As stirring as this is, there's an even darker, far more disturbing—but ultimately heartening—blues ballad about midway through, the likes of which is rare indeed in music, and, tragically, more so in real life. "Bad Years Comin' On," funereal in style, with a churchy piano and a deathly grim B3 backdrop, finds Sicilia confessing to a suicidal bent-her voice trembling, she opens with "After years of slowly fading away/I might not be here to see another day," and proceeds to articulate her vision of "bad times comin' on" for her momma/daddy/brother if she carries on as she has been—"If I keep doing what I'm doing/Eventually I won't live through it/After I'm dead and gone, bad years will be comin' on." There it ends, with a final chord resolving to silence, and the full emotional and moral consequences of someone talking themselves out of self-destruction are left for the listener to ruminate on. The song is chilling, and maybe a genre unto itself in its narrative centered not on someone halting the suicide express to consider the devastation ensuing from her nightmare rendezvous with mortality.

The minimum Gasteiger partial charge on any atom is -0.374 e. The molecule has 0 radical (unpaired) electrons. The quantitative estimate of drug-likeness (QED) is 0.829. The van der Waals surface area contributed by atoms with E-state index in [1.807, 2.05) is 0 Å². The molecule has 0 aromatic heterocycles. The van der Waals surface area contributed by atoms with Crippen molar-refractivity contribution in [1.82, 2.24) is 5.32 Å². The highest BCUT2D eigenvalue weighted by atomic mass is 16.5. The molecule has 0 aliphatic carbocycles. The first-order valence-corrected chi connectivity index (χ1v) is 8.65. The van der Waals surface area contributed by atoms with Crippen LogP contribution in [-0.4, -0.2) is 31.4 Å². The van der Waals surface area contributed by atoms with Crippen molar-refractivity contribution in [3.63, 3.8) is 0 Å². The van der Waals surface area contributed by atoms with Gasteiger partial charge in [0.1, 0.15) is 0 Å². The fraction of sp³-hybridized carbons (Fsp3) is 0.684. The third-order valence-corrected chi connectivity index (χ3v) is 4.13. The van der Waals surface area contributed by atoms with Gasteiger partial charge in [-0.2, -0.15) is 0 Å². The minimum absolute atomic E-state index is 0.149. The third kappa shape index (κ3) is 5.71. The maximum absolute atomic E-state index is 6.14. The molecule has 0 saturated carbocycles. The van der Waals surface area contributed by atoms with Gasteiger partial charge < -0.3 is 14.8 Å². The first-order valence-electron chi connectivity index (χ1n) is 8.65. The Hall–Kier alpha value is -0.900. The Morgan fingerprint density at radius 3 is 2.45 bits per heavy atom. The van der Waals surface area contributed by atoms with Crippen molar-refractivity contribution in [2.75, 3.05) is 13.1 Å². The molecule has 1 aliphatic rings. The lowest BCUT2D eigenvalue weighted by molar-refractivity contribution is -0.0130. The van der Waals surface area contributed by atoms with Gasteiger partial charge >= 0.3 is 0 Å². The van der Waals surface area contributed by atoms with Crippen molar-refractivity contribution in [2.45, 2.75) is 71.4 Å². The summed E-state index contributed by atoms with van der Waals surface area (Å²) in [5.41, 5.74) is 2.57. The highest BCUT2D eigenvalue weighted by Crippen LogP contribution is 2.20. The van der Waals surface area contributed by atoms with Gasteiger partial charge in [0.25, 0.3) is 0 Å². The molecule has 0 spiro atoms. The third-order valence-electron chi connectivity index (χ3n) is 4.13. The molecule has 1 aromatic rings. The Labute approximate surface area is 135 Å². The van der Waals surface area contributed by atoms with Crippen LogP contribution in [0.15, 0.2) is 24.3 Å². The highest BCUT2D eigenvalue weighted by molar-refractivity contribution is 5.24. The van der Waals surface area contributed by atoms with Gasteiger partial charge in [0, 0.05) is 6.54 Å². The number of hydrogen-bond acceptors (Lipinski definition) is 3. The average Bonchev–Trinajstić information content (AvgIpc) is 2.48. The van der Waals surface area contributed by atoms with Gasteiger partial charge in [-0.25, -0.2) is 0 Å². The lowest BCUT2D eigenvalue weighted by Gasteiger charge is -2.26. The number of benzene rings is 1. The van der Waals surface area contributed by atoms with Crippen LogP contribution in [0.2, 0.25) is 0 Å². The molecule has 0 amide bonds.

The song came about so simply—"I was inspired to write it because I heard a piano player playing 'Hard Times,' and it inspired me to write that song. It's not anything like 'Hard Times,' but that's what inspired me to write it."-but goes to a place so profound it is impossible to ignore or to not contemplate. The logic behind it is pragmatic to the hilt, but rarely considered in the crucible of pain a person on the edge experiences.

"If you're doing something to harm yourself in a way or that's putting your life at risk, it's about not thinking about yourself but instead thinking about your loved ones, your family and those around you, what effect it's going to have on them if something happens to you," she says. "If something happens to you, what will their lives be like? How it's going to affect them, what you're doing? I know it's a sad song."


Gina with monster harmonica player Dennis Gruenling: 'I don't like writing music that's too contemporary and I don't like performing music that's too contemporary. That's not really who I am. I love more traditional things.' (Photo by Grudnick)